By David Wilkening, Contributing Writer
BARNSTABLE – Everyone’s heard of George Washington, known to most as ”The Father of his Country.” But who knows his far lesser-known contemporary, a feminist advocate more than two centuries ahead of her time? She is Mercy Otis Warren, sometimes called the “First Lady of the American Revolution.”
Obscure but not forgotten
Warren is not entirely forgotten, yet there’s only one statue of her, unveiled in recent times. Early American patriots were grateful for her advice and were also her friends and frequent supporters: John Adams, Thomas Jefferson, Patrick Henry, John Hancock. And yes George. And Martha, too.
“Her name rarely appears in history textbooks,” wrote Jeffrey H. Hacker in Cape Cod Life Magazine. But he also recalled John Adams saying that the “real American Revolution took place in ‘the hearts and minds of the people,’ ” If that’s the case, he wrote in the September-October, 2019, issue of the magazine, then she was “no less a founder of the new nation just as much as Washington, Jefferson, Madison or another friend, Adams.”
Warren was an accomplished poet, playwright, historian, pamphleteer (on a par with equaling the more well-known Thomas Paine of “Common Sense”). As tourists visit Cape Cod this summer they would do well to note the life of Warren. She was an advocate of equality for women more than two centuries ahead of her time.
‘First’ woman in many ways
She also has a series of “firsts” that include some viewing her as the first woman to write primarily for the public rather than for herself.
Warren was encouraged by her family to be self-educated. She was a bookish girl in a time when many women never even became literate. She read voraciously at an early age: Shakespeare, Milton, Greek and Roman literature.
Some of her plays and poems bore her name, though much of what she wrote was anonymous. That was partly because she was a woman of the times, but she also risked reprisals from England’s King George for her subversive rhetoric in favor of American independence―which often mocked the British and was just as often widely-followed practical advice by her male patriot followers.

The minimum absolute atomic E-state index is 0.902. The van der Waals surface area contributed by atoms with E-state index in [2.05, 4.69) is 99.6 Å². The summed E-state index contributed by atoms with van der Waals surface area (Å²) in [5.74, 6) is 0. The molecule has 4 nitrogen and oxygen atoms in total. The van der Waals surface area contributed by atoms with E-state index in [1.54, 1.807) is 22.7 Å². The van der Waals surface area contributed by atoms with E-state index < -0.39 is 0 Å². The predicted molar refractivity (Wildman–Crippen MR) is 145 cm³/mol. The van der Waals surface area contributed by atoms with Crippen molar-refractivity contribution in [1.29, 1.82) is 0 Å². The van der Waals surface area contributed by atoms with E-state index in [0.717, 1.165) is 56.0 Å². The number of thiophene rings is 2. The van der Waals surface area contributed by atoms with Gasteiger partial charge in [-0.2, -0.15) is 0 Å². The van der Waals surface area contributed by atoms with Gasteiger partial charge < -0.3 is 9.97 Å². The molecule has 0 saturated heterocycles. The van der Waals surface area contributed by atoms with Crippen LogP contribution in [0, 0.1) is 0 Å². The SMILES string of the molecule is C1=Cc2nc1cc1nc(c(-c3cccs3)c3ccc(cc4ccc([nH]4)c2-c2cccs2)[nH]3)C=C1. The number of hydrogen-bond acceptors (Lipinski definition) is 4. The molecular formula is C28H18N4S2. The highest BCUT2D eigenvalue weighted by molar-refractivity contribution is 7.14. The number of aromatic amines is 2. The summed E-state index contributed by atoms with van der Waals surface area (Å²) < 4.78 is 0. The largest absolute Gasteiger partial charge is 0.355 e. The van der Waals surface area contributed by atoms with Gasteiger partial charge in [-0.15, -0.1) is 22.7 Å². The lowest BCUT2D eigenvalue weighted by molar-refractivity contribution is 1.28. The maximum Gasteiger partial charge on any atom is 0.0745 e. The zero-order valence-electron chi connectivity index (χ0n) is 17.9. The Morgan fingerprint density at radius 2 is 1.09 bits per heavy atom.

It wasn’t until 1790 that her name appeared on her crowning achievement as a writer: “The American Rise, Progress and Termination of the American Revolution.” Adams, Jefferson and Alexander Hamilton and Thomas Jefferson all had the same word for the author of the three-volume history: “Genius.” Then President Jefferson ordered copies for himself and for every member of his cabinet. Adams termed her “the most accomplished woman in America.”
The book helped earn her the designation of America’s first female historian.
Today, for Warren enthusiasts, the Massachusetts Historical Society in Boston for more than a half century has had boxes of loose manuscripts and correspondence of the author. It’s available on microfilm in the MHS library in Boston.
Historic sites in Barnstable and Plymouth
For the more casual, the towns of Barnstable and Plymouth are places to find her.
Visitors today can see the two statues of Warren and brother James at 3195 Main Street in Barnstable. Her brother was also a sometimes-forgotten patriot.
Both brother and sister were descended on their side from Mayflower passenger Edward Doty. The pair grew up in Barnstable. But Warren spent most of her life with husband James Warren and their five children in Plymouth.
Her still-standing home is at the corner of North and Main Streets in Plymouth. It was here that she wrote her often satirical plays and her much-praised history of the revolution. “We’re located right across the street from her home,” said Lea Filson, president and CEO of See Plymouth at 4 North Street.
The typical five million visitors to the Cape Cod area might be even higher this season. Vacation rental bookings on the Cape and islands continue to show significant growth from the pre-pandemic years.
Warren’s grave is also near her home in Plymouth. Burial Hill has been a famous resting place for Plymouth residents since the 1620s. The first English settlers, the Pilgrims, built their first meeting house here. It’s located on School Street and is listed on the National Register of Historic Places.
Her passing came on October 19, 1814, the 33rd anniversary of the British surrender at Yorktown. The War of 1812 was at a high pitch, and Massachusetts lay under siege once again. The 86-year-old “conscience of the Revolution” was still writing and continued to offer timely and courageous advice to others in one of her last letters.
“I would not have you think me alarmed by womanish fears or the weakness of old age,” she wrote. “I am not. I sit very tranquilly in my elbow-chair—patiently awaiting the destination of providence with regard to myself, my family, my friends, and my country.”